Petiole Willamette Valley Pinot Noir 2015

The Petiole Willamette Valley Pinot Noir 2015 is a $9.99 Trader Joe’s exclusive sourced from vineyards in the Willamette Valley AVA of Oregon. In case you have forgotten your 4th-grade science lessons the “petiole” is the part of the plant that attached the leaf to the stem. This is a Trader Joe’s Negociant wine, they purchased grapes or juice and the wine in their words was, “crafted for us by one of Oregon’s premier winemakers”. The description in TJ’s Fearless Flyer is vague, sometimes they give you pretty good hints on who actually produced the wine, but here, there is little to go on. They mention being aged for 14 months, but not how it was aged, all oak barrels, some oak barrels, or no oak barrels. And they use marionberry as a descriptor for the flavor of the wine, well I thought Marion Barry used to be Mayor of Washington DC, but it turns out it is a blackberry-like bush that grows all over the Willamette Valley. So, checking to see which winemaker uses marionberries in their tasting notes didn’t help because they all do. Therefore, what we know is that we have a Willamette Valley Pinot Noir that has been aged somehow for 14 months (a fairly long aging process for an under 10 buck wine). The alcohol content is 13.2%.

The color is a see-thru garnet red. The nose is dried cherry, a little Heath bar, a savory note, freshly mown lawn, blackberry, and vanilla. This a medium to light-bodied Pinot Noir, not as silky as the more expensive Willamette Valley Pinot, more earthy and delicate. It tastes of blackberry, pepper, exotic spice, chocolate, and cigar tobacco.  The mid-palate adds strawberry, tart cherry, and herbs. The flavors in popular, higher alcohol content Pinot Noir are bold and easy to pick out, here the flavors are subtle and dance around the edges. The acidity is balanced and does a decent job of giving this Pinot Noir some length. The finish is subtle and slowly fades away.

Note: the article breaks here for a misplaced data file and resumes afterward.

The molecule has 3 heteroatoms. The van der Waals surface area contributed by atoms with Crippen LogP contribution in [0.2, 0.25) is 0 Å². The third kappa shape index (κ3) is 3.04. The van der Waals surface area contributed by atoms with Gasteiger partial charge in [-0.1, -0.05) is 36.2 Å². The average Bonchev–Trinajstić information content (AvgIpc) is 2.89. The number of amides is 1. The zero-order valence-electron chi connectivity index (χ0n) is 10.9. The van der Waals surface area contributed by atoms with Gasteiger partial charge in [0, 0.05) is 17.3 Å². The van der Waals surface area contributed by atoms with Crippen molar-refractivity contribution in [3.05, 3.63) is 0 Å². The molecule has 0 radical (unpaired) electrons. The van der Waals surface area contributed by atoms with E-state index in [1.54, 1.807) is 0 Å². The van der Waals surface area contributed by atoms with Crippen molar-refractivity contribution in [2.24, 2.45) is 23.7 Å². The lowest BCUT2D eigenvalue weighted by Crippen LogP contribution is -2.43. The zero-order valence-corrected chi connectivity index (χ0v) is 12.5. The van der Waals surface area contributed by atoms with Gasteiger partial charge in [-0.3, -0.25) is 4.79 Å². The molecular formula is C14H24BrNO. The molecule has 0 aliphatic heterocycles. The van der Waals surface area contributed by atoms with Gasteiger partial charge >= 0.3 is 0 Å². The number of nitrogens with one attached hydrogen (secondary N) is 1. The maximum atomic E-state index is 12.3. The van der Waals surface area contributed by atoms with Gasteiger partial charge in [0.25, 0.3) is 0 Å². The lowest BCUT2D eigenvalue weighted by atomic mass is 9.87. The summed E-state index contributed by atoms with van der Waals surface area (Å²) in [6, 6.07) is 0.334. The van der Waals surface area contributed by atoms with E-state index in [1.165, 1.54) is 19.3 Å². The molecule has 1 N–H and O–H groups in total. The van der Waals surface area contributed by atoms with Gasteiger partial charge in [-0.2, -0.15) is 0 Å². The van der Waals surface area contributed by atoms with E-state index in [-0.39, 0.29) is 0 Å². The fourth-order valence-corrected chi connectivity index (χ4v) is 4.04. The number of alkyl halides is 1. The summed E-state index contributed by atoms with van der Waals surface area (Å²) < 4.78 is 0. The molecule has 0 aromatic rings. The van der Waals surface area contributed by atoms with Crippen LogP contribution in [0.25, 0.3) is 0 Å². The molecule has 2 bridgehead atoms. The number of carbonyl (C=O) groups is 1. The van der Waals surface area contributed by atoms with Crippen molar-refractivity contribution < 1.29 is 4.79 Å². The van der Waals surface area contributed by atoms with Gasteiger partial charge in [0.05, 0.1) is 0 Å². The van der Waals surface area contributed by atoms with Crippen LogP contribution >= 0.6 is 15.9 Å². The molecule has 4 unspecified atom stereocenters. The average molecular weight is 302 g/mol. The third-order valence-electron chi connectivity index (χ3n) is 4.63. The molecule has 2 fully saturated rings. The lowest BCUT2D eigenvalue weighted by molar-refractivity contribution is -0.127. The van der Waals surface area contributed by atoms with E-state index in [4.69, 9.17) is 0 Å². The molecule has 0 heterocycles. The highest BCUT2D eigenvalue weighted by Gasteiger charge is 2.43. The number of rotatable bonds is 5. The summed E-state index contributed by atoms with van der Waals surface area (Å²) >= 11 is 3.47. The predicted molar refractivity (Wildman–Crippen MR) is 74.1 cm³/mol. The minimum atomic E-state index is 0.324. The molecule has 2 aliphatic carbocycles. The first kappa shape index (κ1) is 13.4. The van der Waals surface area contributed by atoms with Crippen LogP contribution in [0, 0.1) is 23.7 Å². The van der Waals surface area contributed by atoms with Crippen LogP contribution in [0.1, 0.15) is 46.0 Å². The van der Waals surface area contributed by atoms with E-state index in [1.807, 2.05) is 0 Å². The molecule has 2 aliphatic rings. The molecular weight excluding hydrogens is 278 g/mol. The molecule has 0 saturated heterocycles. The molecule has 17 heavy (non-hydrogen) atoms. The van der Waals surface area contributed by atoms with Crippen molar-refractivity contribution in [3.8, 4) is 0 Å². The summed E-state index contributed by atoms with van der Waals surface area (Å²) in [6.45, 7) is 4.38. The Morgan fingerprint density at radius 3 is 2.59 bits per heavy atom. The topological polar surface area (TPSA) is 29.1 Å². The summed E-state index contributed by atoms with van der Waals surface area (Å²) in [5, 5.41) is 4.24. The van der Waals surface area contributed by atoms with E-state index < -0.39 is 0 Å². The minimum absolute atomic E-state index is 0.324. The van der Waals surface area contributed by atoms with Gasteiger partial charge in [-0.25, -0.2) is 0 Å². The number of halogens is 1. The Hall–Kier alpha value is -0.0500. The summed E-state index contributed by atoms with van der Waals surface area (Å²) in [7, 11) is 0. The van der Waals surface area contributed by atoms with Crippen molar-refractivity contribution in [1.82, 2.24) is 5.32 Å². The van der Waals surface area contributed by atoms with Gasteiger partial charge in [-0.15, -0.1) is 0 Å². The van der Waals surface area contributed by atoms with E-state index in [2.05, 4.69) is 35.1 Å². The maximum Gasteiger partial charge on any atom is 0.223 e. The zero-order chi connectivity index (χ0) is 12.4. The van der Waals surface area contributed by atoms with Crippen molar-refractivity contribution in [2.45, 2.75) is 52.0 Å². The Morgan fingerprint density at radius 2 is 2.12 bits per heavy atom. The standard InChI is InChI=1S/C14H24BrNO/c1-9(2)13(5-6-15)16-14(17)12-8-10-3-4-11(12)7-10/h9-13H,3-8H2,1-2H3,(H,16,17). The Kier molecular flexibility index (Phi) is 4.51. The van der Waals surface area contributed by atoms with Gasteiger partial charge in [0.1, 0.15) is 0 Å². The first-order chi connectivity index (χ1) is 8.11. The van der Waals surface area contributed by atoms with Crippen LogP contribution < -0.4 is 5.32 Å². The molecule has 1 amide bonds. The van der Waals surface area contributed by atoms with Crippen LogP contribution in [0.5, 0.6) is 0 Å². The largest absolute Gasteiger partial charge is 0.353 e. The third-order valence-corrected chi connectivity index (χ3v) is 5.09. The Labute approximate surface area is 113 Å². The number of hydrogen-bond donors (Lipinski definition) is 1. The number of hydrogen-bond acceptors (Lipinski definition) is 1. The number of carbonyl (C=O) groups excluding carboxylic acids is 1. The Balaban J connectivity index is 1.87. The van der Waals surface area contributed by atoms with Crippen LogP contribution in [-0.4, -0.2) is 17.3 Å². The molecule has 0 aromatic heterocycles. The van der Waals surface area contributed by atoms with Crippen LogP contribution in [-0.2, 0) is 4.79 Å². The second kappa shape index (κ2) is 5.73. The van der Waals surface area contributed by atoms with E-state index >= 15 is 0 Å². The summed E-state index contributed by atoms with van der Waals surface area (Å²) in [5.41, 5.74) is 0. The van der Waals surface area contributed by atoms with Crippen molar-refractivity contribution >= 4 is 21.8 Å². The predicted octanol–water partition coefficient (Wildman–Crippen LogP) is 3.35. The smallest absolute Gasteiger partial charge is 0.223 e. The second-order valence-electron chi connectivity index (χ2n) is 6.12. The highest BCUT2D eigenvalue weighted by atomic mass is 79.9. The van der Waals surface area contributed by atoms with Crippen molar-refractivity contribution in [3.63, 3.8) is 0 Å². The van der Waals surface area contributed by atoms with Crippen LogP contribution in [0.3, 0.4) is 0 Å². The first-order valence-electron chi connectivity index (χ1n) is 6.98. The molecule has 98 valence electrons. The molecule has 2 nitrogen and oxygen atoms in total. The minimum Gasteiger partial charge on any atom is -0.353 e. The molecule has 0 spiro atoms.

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The Petiole Willamette Valley Pinot Noir 2015 is an interesting wine, it has some of the qualities of really good Willamette Valley Pinot, just not all of them. It’s missing the luxurious silkiness of the best Oregon Pinot, but then again, this one sells for $9.99. It is not fair to expect a clone of $50 Pinot for 20% the price. The Petiole is a very solid ten buck Pinot Noir and to its credit, it had enough going on to make me think about the high-end Oregon Pinot. And that is something value priced Pinot Noir seldom does.

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Don’t tell anyone, but there is absolutely no correlation between the cost of wine and the quality of wine.